How Far to Push: an Interview with Designer Gideon Mendelson

Written by | Art & Design

mendelson room

Gideon Mendelson talks about creating rooms that respect clients’ needs and identity — but also push their boundaries.

“People come to me thinking they want a look,” Gideon Mendelson tells me over a table covered in luxe swatches. “But they must take a leap of faith, or I can’t do my job.”

Mendelson is the founder of the design firm Mendelson Group. Judging by his portfolio, it seems his clients would put their faith in him easily. But, he reminds me, these are people’s homes, which they see as expressions of themselves; it’s only natural that they should be guarded.

Mendelson says that part of his job — which includes titles such as interior architect, interior designer and custom-furniture designer —

is to push his clients a little.

“Push?” I ask.

“A little bit,” he answers.

Mendelson says each client comes with his own hang-ups — about color, pattern, texture, newness, often all of the above. Though part of Mendelson’s job is to see a space’s potential, another part is to make clients see it too. That’s where he needs to push.

Find LGBTQ-Friendly Resources

When a client looks at the polished portfolios of architects and designers, it’s easy to picture himself in these finished spaces. But a client can easily become nervous about any of the multitude of choices that occur as the space evolves. And that’s why it’s so important for him to win a client’s trust.

At the Mendelson Group, this trust-building process begins before a client even walks in their door. Their studio enjoys a level of zen that is shocking, given the high-profile projects and clients they take on.

When the client arrives, the next stage begins: listening. Mendelson wants to know who a client is and how he lives. Many clients don’t directly address design in this chat (many don’t think they can), so he translates these concepts from conversation about other tastes. Film, clothes, travel: that sort of thing.

Mendelson also respects the problem-solving aspect of his job. What does a space need to be? Does it need to accommodate kids? Cocktail parties? Both?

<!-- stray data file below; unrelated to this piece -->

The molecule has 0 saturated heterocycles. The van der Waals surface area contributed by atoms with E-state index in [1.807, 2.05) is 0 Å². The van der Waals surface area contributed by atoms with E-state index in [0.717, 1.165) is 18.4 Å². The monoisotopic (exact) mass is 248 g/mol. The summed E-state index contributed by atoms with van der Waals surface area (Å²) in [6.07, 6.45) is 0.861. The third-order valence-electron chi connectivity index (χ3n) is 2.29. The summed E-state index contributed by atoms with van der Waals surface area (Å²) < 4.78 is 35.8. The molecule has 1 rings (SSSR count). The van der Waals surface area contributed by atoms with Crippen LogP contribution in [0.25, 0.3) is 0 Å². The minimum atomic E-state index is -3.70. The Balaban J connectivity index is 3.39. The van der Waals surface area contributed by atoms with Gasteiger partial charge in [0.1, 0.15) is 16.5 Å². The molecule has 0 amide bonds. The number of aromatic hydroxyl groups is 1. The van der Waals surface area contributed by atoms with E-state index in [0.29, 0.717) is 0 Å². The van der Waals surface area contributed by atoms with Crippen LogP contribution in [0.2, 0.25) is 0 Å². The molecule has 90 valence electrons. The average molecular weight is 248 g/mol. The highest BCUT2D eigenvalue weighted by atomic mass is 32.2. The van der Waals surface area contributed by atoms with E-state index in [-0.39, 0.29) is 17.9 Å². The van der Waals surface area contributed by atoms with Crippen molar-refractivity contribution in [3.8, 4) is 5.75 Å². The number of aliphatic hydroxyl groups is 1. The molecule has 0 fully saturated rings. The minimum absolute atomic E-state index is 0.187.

Mendelson and his partner have three young kids, so he knows well — very well — the importance of addressing a room’s practical needs. Yet a designer’s home needs to look “designed.” He points to his own home in the Hamptons as an example.

As it is meant to be part of his portfolio, the room has of course been styled just-so. Yet it remains inviting — that much is easy to see. (And speaking of easy-to-see, I was shocked to learn that the seemingly sun-drenched room pictured was shot on a gray, rainy day.)

Mendelson describes the space as “intellectually challenging,” which initially strikes me as off. To me, it seemed like a cohesive space, in which everything goes together quite naturally. But when he breaks it down, item by item, one understands how the pieces, when viewed separately, might seem a motley crew.

mendelson interior

This armchair is 1800s Belgian. That end table is 1950s Italian. Yet the room they’re in is distinctly Hamptons 2014. The objects, despite their dissimilar origins, are in conversation with one another — along with the sofa on the opposite wall and the off-center artwork it sits under. Even the little monkey on the hearth seems like it climbed down from the branches in the mirror sculpture above the mantel.

When you look at pictures like those in the Mendelson Group’s portfolio (, you may think you’re responding to each room as a whole. But the impact is built from a journey involving many complex choices. That’s why you want a designer who can choose what will make a room feel right for you — but knows just how far to push.

Want Metrosource LGBTQ content notifications? Sign up for MetroEspresso.

Also check out, By the Way: What Color Will 2019 Be?

Last modified: April 2, 2019